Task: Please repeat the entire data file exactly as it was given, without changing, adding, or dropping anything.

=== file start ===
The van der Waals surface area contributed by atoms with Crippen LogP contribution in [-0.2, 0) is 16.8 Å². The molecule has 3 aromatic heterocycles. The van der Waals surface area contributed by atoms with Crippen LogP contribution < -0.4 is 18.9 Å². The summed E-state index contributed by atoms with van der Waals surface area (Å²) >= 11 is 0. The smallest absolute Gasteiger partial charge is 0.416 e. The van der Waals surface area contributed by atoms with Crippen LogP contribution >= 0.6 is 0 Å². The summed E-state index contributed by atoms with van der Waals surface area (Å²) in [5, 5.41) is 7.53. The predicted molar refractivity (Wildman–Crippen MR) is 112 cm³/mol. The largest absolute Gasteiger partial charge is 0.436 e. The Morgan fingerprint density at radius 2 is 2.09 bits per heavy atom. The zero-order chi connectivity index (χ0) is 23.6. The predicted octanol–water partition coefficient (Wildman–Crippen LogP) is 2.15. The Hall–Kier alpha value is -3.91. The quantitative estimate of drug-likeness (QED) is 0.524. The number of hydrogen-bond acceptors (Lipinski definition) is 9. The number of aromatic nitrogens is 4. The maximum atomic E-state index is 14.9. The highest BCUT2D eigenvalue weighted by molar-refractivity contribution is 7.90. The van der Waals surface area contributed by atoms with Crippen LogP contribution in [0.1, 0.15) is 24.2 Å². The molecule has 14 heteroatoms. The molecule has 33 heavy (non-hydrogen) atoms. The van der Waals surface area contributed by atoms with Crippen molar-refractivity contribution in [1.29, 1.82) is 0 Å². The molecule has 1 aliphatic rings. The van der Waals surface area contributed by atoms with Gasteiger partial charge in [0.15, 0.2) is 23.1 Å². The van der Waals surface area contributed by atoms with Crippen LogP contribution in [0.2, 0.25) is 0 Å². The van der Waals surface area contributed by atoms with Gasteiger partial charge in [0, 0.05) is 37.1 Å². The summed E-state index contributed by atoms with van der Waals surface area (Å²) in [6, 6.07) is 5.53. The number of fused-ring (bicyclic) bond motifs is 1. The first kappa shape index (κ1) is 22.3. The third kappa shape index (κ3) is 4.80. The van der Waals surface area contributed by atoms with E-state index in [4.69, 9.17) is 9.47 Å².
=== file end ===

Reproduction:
The van der Waals surface area contributed by atoms with Crippen LogP contribution in [-0.2, 0) is 16.8 Å². The molecule has 3 aromatic heterocycles. The van der Waals surface area contributed by atoms with Crippen LogP contribution < -0.4 is 18.9 Å². The summed E-state index contributed by atoms with van der Waals surface area (Å²) >= 11 is 0. The smallest absolute Gasteiger partial charge is 0.416 e. The van der Waals surface area contributed by atoms with Crippen LogP contribution >= 0.6 is 0 Å². The summed E-state index contributed by atoms with van der Waals surface area (Å²) in [5, 5.41) is 7.53. The predicted molar refractivity (Wildman–Crippen MR) is 112 cm³/mol. The largest absolute Gasteiger partial charge is 0.436 e. The Morgan fingerprint density at radius 2 is 2.09 bits per heavy atom. The zero-order chi connectivity index (χ0) is 23.6. The predicted octanol–water partition coefficient (Wildman–Crippen LogP) is 2.15. The Hall–Kier alpha value is -3.91. The quantitative estimate of drug-likeness (QED) is 0.524. The number of hydrogen-bond acceptors (Lipinski definition) is 9. The number of aromatic nitrogens is 4. The maximum atomic E-state index is 14.9. The highest BCUT2D eigenvalue weighted by molar-refractivity contribution is 7.90. The van der Waals surface area contributed by atoms with Crippen LogP contribution in [0.1, 0.15) is 24.2 Å². The molecule has 14 heteroatoms. The molecule has 33 heavy (non-hydrogen) atoms. The van der Waals surface area contributed by atoms with Crippen molar-refractivity contribution in [1.29, 1.82) is 0 Å². The molecule has 1 aliphatic rings. The van der Waals surface area contributed by atoms with Gasteiger partial charge in [0.15, 0.2) is 23.1 Å². The van der Waals surface area contributed by atoms with Crippen LogP contribution in [0.2, 0.25) is 0 Å². The van der Waals surface area contributed by atoms with Gasteiger partial charge in [0, 0.05) is 37.1 Å². The summed E-state index contributed by atoms with van der Waals surface area (Å²) in [6, 6.07) is 5.53. The number of fused-ring (bicyclic) bond motifs is 1. The first kappa shape index (κ1) is 22.3. The third kappa shape index (κ3) is 4.80. The van der Waals surface area contributed by atoms with E-state index in [4.69, 9.17) is 9.47 Å².